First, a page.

After a slow start to the world swimming championships in Gwangju, South Korea, the U.S. team has stormed back with a dizzying run of world championships and world records.
Caeleb Dressel took three gold medals in less than two hours Saturday, bringing his total for the week to six world titles and keeping alive his chances of matching his seven-gold tally from the 2017 world championships. Dressel’s final race of the evening was the mixed 4x100m freestyle relay, where Simone Manuel also picked up another world title — and a world record.
Dressel repeated his 2017 feat of three golds in one night, something Michael Phelps never attempted at an Olympics or worlds.
“It was not easy in ’17, and it was not easy this year,” said Dressel, who joined Phelps, Ryan Lochte and Katie Ledecky as the only swimmers to earn four individual titles at a single worlds. “I don’t want it to be easy.”
Regan Smith — who, like Dressel, set a world record in a semifinal race Friday — won her first world title at age 17.
Ledecky allied from a week of illness and a substantial deficit in the 800m freestyle to add an emphatic win to her trophy case.
READ: Ledecky rallies after difficult week to win 800m free
Swedish star Sarah Sjoestroem kicked off the evening with her third straight 50m butterfly title, her first gold after a silver and two bronze medals this week. She also won four medals in 2017 and can match her record of five from 2015.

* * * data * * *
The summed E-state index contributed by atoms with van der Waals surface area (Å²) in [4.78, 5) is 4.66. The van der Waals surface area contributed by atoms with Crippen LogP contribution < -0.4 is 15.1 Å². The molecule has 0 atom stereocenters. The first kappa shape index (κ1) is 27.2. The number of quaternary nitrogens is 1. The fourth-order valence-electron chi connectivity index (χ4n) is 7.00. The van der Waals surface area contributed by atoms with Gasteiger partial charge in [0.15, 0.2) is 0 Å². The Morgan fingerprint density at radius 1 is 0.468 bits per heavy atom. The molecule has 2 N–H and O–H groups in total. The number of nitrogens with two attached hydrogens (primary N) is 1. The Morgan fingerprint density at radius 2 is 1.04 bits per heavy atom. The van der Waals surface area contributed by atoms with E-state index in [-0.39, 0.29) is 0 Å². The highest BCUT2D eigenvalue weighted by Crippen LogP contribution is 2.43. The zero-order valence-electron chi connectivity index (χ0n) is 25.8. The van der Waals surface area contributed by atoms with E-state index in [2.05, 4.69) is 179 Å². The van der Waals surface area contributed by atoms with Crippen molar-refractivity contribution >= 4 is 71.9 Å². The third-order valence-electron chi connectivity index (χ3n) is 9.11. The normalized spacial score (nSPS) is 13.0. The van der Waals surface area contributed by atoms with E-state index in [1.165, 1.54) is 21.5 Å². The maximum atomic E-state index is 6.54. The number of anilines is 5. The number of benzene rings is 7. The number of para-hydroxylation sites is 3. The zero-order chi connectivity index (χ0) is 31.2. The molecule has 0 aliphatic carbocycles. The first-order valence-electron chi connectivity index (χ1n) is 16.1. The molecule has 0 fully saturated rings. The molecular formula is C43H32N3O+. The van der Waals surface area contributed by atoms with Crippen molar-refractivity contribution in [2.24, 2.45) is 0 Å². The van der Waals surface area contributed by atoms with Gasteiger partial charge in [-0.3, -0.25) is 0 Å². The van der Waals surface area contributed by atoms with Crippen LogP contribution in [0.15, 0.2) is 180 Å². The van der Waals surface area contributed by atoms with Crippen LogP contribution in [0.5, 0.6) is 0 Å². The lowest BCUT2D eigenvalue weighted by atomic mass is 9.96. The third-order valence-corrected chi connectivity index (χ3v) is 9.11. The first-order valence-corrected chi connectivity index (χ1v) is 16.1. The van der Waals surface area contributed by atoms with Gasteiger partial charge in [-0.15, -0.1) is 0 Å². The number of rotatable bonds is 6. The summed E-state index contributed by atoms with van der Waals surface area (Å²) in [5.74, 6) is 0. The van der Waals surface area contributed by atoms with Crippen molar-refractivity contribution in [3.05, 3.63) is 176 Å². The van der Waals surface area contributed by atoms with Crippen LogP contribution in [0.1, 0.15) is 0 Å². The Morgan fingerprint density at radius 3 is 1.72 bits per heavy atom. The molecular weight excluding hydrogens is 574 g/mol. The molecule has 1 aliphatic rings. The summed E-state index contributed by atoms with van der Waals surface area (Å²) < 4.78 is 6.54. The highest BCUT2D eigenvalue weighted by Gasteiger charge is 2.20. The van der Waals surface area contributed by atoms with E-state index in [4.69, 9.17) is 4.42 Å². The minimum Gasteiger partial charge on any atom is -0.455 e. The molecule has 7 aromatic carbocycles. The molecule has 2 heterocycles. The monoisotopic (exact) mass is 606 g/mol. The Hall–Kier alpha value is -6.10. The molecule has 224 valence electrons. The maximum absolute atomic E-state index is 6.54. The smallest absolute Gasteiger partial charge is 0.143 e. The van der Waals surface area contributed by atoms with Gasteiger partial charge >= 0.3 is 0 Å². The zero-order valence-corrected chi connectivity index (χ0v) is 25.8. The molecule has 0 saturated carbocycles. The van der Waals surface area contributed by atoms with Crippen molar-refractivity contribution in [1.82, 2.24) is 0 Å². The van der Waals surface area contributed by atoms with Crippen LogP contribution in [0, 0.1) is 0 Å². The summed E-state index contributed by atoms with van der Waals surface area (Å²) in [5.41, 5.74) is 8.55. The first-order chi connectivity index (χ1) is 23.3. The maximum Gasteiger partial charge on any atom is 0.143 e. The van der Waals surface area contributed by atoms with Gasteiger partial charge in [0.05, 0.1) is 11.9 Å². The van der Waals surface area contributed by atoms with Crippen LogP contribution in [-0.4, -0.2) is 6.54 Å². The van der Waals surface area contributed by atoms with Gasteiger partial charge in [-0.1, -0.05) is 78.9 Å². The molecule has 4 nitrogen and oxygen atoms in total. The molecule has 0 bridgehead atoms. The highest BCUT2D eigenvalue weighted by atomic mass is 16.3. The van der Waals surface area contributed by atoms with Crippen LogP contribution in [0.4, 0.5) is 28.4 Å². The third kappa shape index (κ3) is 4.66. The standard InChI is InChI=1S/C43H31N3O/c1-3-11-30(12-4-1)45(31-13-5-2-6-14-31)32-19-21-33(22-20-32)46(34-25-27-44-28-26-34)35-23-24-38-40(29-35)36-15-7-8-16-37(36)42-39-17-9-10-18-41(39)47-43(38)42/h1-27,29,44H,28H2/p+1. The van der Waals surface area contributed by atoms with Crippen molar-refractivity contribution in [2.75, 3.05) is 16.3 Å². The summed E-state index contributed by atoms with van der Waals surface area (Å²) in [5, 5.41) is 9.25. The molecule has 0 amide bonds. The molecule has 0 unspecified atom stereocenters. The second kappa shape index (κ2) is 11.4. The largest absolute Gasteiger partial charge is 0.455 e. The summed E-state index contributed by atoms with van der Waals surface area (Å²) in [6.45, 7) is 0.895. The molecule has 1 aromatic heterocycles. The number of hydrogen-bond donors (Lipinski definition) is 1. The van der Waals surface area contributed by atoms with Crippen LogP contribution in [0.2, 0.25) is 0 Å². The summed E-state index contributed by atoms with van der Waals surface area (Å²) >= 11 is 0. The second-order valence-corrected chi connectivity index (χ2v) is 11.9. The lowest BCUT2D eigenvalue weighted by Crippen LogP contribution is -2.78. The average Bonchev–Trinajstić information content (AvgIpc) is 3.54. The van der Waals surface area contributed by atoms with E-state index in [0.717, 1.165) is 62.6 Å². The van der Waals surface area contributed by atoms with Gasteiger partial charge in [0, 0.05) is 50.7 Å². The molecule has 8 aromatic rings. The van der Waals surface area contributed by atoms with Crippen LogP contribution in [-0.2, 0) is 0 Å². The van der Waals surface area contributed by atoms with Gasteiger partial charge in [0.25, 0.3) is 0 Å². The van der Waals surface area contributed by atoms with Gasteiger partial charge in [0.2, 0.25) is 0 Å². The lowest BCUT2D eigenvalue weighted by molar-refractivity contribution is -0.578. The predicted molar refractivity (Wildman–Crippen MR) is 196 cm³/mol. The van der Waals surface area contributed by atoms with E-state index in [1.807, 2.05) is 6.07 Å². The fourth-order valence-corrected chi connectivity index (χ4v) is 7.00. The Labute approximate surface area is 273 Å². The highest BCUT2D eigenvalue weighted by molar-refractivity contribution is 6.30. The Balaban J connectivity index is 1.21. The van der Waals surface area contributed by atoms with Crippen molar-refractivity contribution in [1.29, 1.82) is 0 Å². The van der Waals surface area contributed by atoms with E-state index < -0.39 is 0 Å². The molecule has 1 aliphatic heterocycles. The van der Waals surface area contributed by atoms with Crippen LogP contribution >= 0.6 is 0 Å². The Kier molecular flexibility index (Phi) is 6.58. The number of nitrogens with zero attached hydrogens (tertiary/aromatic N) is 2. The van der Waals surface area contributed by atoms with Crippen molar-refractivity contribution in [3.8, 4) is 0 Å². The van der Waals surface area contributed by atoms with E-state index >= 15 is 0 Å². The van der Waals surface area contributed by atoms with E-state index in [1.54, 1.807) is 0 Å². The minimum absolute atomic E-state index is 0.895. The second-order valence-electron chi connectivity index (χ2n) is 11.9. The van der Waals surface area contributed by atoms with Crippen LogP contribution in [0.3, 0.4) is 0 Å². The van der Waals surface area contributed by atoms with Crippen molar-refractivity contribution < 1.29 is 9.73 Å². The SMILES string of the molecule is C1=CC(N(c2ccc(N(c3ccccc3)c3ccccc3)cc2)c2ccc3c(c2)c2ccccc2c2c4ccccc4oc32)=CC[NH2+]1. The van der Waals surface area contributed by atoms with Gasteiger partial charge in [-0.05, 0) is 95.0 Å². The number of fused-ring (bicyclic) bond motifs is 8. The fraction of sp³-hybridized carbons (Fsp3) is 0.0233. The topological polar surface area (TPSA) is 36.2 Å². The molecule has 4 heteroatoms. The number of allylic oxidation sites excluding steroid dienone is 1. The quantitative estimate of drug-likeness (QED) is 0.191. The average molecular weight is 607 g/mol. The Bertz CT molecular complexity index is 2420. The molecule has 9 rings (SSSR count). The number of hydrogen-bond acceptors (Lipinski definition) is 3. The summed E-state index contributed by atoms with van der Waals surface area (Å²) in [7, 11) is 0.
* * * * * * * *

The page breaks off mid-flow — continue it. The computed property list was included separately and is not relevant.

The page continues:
Then Dressel hit the pool for the 50m freestyle and set a championship and American record of 21.04 seconds. Brazil’s Bruno Fratus and Greece’s Kristian Gkolomeev tied for second 0.41 seconds behind, an eternity in such a short race.
Dressel was up again 34 minutes later in the 100m butterfly, in which he broke Phelps’ world record in Friday’s semifinal. His time of 49.66 seconds was just shy of his new record of 49.50 but a comfortable 1.17 seconds ahead of Russia’s Andrei Minakov.
South Africa’s Chad le Clos, a longtime Phelps rival, took bronze just ahead of 19-year-old Hungarian Kristof Milak, who broke Phelps’ record in the 200m butterfly on Wednesday.
Next up was Smith, who broke through in the international swimming scene with authority on Friday with a world record of 2:03.35 in the 200m backstroke semifinals on Friday. In the final, she was nearly a second ahead of her new world record at the halfway mark (59.45 seconds, a time that would have taken sixth in the 100m backstroke here) before cruising home in 2:03.69, a solid 2.57 seconds ahead of Australia’s Kaylee McKeown.
Smith has one more year at Lakeville North (Minn.) High School before beginning her college career at Stanford. She is not entered in any other individual events but could be selected for the medley relay.
“I didn’t want to put pressure on myself to try to break (the world record) two nights in a row,” Smith said. “Just to get close to that again was awesome, so I’m really happy.”
Then Ledecky, the world’s most dominant freestyle swimmer in the 2010s, shook off a week of illness that forced her out of a couple of races and rallied with a furious sprint in the final lap to take gold in the 800m freestyle, in which she has taken every world and Olympic title from the 2012 Olympics onwards.